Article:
Can Expat exclude "earned" Foreign Company Dividends?

  • Thread starter JamesAndCourtney.bowen
  • Start date

J

JamesAndCourtney.bowen

I am a US citizen starting a business and ran into an
interesting IRS tax question: My company would provide
services to mostly-American businesses, but our work would
be done in Malaysia (as a Malaysian Corporation) - I and my
employees would be living and working there. (Malaysia
doesn't have a tax treaty with the USA.). That company will
take its Malaysian income tax-free (based on Malaysian tax
incentives) and will pay me tax-free income in the form of
dividends. (The payment has to be as dividends or I'll be
taxed heavily in Malaysia.) I would like to immediately
repatriate that money to the USA. Ideally, it would be done
in one of two ways:

1. The income is considered earned income by my wife and I.
(We'll both be working full-time for the firm.) We will pay
Self Employment Tax on the income, but will be exempted for
up to $80,000 of income each (total of $160,000 exempted)
from Federal Income tax. Because we won't have residence in
a state, we'll also be exempt from state tax.

2. The income is considered unearned, unqualified dividend
income from a Controlled Foreign Corporation. ("Controlled"
by me, a US-citizen.) I will thus have to pay Federal Income
Tax at my full personal tax rate. However, as it is not
earned (self-employment) income, I will NOT be subject to
self-employment tax / FICA. Again, we'd have no state
residence, and would therefore be exempt from state tax.

In either case, clearly I'm hoping to avoid all of the
following:
1. Paying state income tax for work done outside of the USA.
2. Paying both Federal Income tax (not shielded by the
Foreign Earned Income Exclusion) and Self-Employment Tax
or FICA.
3. Somehow getting stuck paying corporate income taxes
(double-taxation) in the USA since I am the sole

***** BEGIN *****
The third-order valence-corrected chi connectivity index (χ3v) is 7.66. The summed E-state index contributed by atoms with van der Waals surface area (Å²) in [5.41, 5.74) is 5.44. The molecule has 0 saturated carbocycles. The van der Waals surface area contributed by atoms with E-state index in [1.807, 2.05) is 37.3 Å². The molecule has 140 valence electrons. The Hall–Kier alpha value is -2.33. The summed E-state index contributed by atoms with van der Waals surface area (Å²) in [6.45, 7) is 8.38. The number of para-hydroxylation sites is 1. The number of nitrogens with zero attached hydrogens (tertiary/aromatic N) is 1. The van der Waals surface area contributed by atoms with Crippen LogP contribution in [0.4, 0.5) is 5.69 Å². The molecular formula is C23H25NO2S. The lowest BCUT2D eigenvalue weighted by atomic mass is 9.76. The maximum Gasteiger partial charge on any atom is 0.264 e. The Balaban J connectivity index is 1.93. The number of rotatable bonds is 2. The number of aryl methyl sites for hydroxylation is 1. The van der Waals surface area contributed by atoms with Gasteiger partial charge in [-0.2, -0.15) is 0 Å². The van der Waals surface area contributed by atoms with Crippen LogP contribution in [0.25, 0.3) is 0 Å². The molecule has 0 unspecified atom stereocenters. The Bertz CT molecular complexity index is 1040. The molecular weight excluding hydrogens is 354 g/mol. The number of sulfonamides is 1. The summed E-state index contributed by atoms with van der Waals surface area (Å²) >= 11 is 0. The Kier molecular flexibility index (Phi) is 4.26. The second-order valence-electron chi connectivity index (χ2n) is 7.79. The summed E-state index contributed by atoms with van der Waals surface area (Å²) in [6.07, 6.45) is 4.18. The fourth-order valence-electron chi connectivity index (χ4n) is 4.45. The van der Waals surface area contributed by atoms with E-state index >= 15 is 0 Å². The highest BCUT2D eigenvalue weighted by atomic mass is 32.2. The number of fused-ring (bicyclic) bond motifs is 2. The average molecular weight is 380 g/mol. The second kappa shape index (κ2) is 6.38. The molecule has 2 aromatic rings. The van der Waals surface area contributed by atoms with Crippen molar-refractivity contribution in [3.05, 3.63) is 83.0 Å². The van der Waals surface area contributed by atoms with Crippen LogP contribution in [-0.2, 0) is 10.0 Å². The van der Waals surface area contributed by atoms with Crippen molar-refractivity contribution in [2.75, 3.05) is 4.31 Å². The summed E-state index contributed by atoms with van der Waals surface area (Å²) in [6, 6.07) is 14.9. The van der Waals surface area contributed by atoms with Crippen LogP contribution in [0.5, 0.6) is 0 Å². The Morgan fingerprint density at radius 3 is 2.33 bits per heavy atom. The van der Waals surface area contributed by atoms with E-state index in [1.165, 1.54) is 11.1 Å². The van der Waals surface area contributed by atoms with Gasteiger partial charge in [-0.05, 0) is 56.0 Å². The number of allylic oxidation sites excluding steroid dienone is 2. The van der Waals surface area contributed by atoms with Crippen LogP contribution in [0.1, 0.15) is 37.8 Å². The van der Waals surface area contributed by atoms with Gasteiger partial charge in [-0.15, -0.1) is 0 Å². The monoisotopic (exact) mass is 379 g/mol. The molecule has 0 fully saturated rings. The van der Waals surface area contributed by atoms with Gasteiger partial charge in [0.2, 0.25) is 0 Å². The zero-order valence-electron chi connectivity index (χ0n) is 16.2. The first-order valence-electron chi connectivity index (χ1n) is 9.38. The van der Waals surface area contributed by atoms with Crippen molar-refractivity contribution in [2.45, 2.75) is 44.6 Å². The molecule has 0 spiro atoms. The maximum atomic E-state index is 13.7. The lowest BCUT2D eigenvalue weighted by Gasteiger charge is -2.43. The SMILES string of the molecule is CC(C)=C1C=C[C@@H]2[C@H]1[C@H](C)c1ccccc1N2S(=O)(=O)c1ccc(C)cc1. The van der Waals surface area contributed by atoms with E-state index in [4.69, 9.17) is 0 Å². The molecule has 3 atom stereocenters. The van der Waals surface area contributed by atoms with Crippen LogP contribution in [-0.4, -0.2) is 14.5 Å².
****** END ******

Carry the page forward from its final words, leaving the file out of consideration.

shareholder and a US citizen, and since my company is
selling to US businesses.

I suppose then, the questions are these:
1. Does it matter if do business as an LLC locally (in
USA;North Carolina) while I'm starting the business here, as
long as later on, when I personally work and hire workers in
Malaysia, I keep clear records showing that the work is then
being done in a foreign country, under a foreign company's
name? Do any other steps need to be taken to make sure the
IRS doesn't consider that income to be locally earned or
subject to US Corporate tax?

2. Would my dividend income (which is a dividend on paper
but really earned by my wife and I as full-time workers in
the company) be considered earned income for purposes of the
foreign earned income exclusion?

3. If it isn't earned income (and therefore taxable), does
that mean Self-Employment Tax and FICA are exempted?

(Note, I'd be there for years and would thus meet the tax
home, bona fide residence, etc. tests.) Am I on the right
track here? Or setting myself up for a nasty tax surprise?

Thanks in advance!

Moderator:
It is a priviledge to live in the Promised Land of
North Carolina!
 
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G

Gene Utterback, EA, RFC, ABA

I am a US citizen starting a business and ran into an
interesting IRS tax question: My company would provide
services to mostly-American businesses, but our work would